Oct 13: Dario Fo, the Italian playwright, director and performer and the winner of 1997 Nobel Prize in Literature, died at 90.

Oct 13: The Maldives announced to leave the 53-member Commonwealth of Nations.

Oct 13:  Twenty-one of the schoolgirls kidnapped in 2014 by Boko Haram in Chibok, Nigeria, have been freed. According to reports, several militants were freed in a swap.

Oct 13: Former Portuguese Prime Minister Antonio Guterres was officially appointed as the next UN Secretary-General.

Oct 13: South Africa whitewashed Australia in one-day international series. It was the first 5-0 ODI bilateral series defeat for the Australians

Oct 13: England won the one-day series against Bangladesh.

Oct 13: The Turkish Armed Forces sacked 109 military judges.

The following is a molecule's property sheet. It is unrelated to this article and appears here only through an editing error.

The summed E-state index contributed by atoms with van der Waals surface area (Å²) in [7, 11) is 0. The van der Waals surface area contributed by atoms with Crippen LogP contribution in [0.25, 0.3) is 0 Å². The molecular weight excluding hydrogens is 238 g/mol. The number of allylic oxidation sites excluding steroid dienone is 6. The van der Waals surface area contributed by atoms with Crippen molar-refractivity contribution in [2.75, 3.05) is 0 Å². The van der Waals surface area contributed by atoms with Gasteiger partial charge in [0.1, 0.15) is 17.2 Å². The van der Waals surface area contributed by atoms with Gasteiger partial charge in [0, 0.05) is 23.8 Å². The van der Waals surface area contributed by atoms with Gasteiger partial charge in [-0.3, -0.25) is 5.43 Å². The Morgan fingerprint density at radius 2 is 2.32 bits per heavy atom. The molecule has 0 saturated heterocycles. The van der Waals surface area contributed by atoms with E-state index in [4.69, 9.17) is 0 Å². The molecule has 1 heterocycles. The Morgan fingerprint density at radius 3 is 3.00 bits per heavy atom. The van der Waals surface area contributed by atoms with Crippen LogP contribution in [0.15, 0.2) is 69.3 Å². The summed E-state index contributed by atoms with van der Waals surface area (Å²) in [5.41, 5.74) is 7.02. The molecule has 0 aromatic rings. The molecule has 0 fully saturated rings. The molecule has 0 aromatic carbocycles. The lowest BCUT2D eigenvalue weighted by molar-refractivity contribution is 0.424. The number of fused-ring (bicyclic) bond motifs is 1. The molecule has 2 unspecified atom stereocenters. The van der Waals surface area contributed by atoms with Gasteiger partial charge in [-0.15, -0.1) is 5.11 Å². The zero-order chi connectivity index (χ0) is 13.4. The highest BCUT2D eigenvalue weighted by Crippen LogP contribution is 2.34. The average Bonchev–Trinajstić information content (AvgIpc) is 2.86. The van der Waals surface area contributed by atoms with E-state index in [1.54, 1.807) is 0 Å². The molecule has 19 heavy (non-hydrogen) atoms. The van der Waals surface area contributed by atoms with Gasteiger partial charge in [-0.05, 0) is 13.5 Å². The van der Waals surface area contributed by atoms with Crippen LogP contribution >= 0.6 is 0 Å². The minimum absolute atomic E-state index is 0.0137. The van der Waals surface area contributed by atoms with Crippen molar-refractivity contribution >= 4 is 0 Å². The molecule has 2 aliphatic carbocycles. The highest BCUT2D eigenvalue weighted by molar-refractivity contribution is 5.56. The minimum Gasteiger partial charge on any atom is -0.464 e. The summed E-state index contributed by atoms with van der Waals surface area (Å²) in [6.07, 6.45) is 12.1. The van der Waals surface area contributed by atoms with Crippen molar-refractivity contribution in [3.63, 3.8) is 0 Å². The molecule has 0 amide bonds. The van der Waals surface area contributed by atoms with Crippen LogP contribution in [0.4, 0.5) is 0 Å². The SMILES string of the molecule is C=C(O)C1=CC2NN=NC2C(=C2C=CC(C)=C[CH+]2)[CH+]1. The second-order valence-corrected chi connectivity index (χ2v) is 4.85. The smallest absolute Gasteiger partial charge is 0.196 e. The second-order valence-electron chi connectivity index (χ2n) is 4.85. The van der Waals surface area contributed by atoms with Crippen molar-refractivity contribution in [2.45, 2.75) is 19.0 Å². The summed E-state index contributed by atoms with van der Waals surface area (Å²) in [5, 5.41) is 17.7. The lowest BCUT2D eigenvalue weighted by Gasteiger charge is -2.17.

Oct 13: Six years after a souring in ties between, Israel and Turkey agreed to deepen cooperation in the energy sector.

Key Facts

  1. At stake are under-sea natural gas reserves worth hundreds of billions of dollars.
  2. To exploit them, Israel will likely require the cooperation of Turkey.
  3. Israel had so far discovered around 900 billion cubic meters of natural gas.

Oct 13: Envoys from nearly 200 nations meet in Kigali, capital of Rwanda, to discuss ridding the world of HFCs, gases introduced to save the ozone layer only to unwittingly assail Earth’s climate.

Key facts

  1. HFCs were introduced to limit damage to the ozone layer, but cause much greater levels of global warming than CO2.
  2. Concern over a growing hole in the ozone layer above Antarctica saw the Montreal Protocol agreed back in 1987.